In IEEE 802.15.6, i.e. the specified WBAN standard, channel models (CM) are segregated based on node location and classified as CM1 – CM4. A CM1 model is specified for the communication of invasive nodes whereas; the communication among in body and on body nodes is specified by CM2. A CM3 model is associated with the nodes deployed on the body, and CM4 is used for off-body communication. Considering above, designing an energy efficient strategy is challenging as the link conditions vary significantly due to posture variations and a complex body structure. The dynamic channel conditions and limited energy resources compromise the operation of WBAN. One of the substantial challenges is to model a communication technique between the nodes in such a way that network lifetime is enhanced and energy is utilized efficiently, as replacing the sensors frequently is undesirable (Park, Kim, & Choi, 2010). Also, in order to avoid unwanted interference among co-located WBANs, given the short range of communication, the nodes are inclined to function at ultra-low power. On the contrary, very low transmission power give rise to high packet error rate (PER) resulting in re-transmissions and low packet delivery ratios (PDR) (Alam & Hamida, 2014; Alam, Arbia, & Hamida, 2016). Moreover, under time-varying realistic channel conditions, i.e. body shadowing, channel fading, and propagation path loss, the transmission capability further deteriorate. Consequently, it is essential to have an equitable balance between PDR performance and transmission power.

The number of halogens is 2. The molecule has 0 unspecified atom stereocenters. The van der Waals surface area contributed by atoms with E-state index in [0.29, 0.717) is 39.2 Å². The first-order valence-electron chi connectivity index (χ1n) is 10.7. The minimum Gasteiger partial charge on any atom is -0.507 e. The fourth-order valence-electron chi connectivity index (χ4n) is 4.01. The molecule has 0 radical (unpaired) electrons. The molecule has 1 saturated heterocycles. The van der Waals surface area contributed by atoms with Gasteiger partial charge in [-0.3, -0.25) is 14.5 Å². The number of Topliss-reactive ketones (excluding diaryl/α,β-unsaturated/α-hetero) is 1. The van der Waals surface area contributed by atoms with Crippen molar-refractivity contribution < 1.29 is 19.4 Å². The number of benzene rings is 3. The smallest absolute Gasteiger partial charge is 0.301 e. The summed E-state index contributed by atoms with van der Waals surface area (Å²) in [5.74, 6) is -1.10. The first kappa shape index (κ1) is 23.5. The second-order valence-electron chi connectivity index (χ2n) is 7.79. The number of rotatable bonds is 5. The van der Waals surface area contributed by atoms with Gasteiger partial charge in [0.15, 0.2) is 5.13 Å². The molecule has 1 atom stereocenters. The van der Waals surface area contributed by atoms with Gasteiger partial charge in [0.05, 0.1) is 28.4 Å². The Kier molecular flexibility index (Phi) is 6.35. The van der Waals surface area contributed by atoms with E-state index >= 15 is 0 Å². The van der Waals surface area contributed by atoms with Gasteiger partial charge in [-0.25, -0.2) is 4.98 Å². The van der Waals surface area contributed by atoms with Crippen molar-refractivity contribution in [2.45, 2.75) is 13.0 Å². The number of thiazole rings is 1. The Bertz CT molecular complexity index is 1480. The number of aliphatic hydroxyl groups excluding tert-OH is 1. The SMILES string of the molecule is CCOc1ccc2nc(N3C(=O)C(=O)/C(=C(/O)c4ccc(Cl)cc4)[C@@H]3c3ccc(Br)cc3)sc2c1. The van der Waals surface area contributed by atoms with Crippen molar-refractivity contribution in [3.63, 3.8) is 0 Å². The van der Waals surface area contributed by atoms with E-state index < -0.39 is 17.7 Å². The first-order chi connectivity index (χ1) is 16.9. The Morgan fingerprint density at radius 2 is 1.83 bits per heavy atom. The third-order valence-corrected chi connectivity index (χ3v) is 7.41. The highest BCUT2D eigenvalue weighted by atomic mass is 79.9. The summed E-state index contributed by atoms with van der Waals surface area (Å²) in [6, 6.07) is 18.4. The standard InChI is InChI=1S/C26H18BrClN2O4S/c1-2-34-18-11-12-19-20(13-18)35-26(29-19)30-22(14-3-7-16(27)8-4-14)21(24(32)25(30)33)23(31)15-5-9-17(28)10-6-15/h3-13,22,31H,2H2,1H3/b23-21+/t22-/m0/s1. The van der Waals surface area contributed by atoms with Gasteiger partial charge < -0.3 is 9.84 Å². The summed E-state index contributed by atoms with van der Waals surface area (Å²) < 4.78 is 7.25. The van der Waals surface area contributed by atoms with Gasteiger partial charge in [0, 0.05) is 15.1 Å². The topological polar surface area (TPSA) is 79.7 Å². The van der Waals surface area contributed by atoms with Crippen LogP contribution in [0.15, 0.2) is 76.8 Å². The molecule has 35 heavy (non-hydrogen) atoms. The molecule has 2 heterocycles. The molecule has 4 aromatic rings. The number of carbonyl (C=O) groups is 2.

In order to cater for the above-mentioned challenges in WBAN, a number of techniques are presented. Various cooperative communication scenarios are considered to improve the network capacity and provide energy efficient transmission (Movassaghi, Shirvanimoghaddam, & Abolhasan, 2013; Wang, Cano, & Giannakis, 2005), as cooperative communication is better compared to direct communication in terms of energy efficiency (EE) (Movassaghi, Shirvanimoghaddamy, Abolhasan, & Smith, 2013).

Cooperative communication for a single relay scenario discussed for an ultra-wideband (UWB) based WBAN shows that a cooperative mechanism between in-body and on-body sensors can decrease outages and increase energy efficiency (Ding, Dutkiewicz, & Huang, 2013). An incremental relay scheme depicts an improved PER and EE when measured against the distance between source and destination while deriving analytical expressions (Deepak & Babu, 2015; Yousaf et al., 2015; Yousaf at el., 2016). The energy consumption for direct and coded transmission links is also discussed based on various modulation schemes (Deepak & Babu, 2016). In non-invasive WBANs, network coding is being used for improved transmission reliability of healthcare units, considering bit error rate (BER) versus signal strength while neglecting in-body transmissions and link length (Taparugssanagorn, Ono, & Kohno, 2010). Two-way relay cooperation is considered in terms of EE, effective performance range, and optimal packet size (Waheed, Ahmad, Ahmed, Drieberg, & Alam, 2018). A hybrid scheme and joint network-channel coding are also discussed.